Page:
A cold snap is enveloping Canberra, bringing temperatures down to -3.1 degrees overnight and causing fog to blanket the city.
But for freezing Canberrans, this morning may have felt even colder, with the wind chill factor making it two to three degrees colder than it was – or up to four degrees colder in the ranges.
It finally cracked a full degree just before 9:00 am.
The cold snap is caused by a high-pressure system over NSW which has now moved into the ACT. It is due to stay around until at least Thursday morning.
This was exacerbated by the cold front which had moved through Canberra just before the high-pressure system.
Meteorologist for the Bureau of Meteorology Melody Strum said temperatures in Canberra were about six degrees lower than the July average at the moment. This increases slightly during the day to between two and four degrees colder than average.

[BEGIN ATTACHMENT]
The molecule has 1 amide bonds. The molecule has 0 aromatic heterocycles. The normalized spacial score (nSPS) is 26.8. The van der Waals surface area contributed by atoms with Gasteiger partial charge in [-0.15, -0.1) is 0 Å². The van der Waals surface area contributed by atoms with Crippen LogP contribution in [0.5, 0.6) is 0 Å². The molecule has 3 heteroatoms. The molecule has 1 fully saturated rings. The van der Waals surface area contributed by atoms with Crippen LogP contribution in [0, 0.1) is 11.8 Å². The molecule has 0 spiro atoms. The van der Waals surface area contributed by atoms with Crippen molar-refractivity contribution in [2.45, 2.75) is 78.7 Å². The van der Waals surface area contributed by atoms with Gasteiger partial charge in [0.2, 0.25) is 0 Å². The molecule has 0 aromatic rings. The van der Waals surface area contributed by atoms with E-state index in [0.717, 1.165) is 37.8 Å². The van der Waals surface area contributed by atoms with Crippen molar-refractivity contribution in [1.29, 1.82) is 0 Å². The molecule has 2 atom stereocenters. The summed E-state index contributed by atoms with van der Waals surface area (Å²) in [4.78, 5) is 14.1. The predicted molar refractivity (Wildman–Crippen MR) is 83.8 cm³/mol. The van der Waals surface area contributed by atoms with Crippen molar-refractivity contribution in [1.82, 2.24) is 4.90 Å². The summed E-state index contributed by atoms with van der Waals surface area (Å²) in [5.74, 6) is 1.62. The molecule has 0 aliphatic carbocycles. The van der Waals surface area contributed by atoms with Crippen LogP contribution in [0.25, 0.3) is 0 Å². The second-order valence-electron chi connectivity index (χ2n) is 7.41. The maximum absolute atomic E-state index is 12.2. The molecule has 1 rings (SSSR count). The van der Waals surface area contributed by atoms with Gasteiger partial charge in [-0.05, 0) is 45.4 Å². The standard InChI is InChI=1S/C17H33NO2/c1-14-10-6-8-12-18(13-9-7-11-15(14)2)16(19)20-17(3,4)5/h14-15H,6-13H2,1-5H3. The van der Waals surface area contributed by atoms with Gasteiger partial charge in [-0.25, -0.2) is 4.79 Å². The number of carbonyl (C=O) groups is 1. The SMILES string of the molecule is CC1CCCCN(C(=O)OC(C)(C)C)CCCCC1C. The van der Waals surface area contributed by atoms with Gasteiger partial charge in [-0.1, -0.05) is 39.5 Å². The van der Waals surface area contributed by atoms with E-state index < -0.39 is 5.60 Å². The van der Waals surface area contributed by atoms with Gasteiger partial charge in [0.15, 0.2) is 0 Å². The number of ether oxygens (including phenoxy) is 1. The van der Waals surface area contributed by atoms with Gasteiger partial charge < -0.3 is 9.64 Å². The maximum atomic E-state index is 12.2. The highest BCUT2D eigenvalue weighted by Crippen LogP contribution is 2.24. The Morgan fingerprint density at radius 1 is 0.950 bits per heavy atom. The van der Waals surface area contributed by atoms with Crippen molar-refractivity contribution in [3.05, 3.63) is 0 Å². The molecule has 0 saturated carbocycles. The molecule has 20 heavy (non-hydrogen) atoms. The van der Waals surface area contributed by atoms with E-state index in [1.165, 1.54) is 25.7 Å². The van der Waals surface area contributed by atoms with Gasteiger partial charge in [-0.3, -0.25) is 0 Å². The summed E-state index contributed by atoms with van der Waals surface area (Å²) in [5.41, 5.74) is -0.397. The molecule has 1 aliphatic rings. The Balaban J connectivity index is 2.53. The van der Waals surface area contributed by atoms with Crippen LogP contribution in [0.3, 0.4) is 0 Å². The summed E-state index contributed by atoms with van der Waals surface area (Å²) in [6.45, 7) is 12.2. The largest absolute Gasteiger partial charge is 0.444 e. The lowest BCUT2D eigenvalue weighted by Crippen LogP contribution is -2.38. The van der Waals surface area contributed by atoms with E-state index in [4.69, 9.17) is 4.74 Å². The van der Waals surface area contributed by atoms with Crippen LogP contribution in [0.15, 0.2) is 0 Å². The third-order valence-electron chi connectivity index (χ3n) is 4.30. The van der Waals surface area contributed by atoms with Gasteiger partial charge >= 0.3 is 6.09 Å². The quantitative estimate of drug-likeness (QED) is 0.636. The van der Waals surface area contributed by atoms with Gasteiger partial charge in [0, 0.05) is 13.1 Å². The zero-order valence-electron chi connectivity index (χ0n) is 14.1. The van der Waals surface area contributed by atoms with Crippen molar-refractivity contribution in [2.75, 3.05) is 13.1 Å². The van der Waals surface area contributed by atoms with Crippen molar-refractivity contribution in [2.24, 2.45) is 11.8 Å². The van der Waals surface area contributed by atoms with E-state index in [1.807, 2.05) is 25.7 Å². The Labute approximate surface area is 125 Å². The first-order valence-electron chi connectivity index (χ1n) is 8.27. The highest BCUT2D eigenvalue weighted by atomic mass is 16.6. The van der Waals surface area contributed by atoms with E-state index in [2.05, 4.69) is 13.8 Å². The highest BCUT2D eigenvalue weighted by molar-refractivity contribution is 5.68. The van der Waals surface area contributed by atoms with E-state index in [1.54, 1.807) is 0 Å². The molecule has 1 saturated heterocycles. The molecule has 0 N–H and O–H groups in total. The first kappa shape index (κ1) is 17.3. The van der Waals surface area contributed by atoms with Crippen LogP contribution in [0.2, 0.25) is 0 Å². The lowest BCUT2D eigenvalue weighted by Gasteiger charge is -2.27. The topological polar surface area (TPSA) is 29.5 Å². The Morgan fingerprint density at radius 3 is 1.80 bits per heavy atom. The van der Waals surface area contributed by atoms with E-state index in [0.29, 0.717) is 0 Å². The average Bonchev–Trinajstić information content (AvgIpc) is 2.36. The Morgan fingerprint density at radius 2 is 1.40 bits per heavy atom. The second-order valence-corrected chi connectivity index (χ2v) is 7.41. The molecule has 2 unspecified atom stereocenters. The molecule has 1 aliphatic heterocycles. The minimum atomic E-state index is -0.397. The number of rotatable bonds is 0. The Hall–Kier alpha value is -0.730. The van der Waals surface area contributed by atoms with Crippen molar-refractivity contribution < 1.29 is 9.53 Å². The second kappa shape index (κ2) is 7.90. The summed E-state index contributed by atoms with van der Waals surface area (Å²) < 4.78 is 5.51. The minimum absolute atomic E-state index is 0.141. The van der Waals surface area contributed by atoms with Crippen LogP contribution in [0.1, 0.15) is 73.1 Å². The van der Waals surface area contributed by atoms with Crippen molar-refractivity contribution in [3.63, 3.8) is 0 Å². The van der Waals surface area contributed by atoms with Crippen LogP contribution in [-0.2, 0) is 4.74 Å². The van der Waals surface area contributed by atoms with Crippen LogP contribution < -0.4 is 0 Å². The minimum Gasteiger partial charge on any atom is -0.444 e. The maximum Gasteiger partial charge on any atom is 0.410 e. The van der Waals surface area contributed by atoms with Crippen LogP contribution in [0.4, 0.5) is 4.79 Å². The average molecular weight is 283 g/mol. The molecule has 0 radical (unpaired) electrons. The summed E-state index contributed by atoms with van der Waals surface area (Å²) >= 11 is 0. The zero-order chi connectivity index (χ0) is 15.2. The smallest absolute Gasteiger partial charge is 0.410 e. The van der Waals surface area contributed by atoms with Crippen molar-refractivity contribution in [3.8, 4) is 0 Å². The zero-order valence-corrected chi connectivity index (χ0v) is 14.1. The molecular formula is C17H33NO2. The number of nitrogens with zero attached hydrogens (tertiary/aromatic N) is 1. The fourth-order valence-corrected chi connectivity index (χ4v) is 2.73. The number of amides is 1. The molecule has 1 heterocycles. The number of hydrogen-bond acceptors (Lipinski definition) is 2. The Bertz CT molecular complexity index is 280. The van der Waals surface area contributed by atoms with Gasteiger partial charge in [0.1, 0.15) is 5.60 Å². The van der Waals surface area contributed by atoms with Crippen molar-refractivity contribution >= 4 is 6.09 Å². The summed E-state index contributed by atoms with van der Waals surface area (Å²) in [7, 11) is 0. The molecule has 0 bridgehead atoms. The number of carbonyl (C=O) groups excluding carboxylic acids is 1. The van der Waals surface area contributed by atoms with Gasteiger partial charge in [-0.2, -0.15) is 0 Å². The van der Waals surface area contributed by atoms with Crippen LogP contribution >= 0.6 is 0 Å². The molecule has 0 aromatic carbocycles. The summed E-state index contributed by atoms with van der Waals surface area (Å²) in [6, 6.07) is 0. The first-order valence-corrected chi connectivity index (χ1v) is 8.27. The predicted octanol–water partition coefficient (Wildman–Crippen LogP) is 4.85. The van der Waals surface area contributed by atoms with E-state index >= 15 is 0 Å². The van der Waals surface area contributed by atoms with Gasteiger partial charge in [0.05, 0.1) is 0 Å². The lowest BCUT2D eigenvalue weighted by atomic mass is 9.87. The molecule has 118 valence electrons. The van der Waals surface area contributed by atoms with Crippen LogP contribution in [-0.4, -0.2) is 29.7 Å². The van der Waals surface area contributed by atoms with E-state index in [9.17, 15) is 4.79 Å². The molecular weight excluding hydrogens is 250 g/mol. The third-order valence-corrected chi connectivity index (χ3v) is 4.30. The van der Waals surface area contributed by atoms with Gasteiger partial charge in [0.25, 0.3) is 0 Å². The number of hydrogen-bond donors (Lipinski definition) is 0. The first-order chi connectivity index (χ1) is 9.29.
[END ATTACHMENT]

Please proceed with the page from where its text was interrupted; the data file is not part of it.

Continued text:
“The high-pressure area is moving slowly eastwards and will move offshore from Thursday morning,” she said.
“We are seeing low-pressure areas replacing high-pressure areas. They are alternating weekly or bi-weekly, which is not atypical.
“[But] it is colder than what we usually see in July, most in the morning and overnight.”
She said slight winds from the south and west are also making temperatures feel colder than they are.
Overnight minimums are set to drop to -2 over the next two days with high humidity, meaning Canberrans will wake to foggy mornings for most of the week before expected showers on Friday.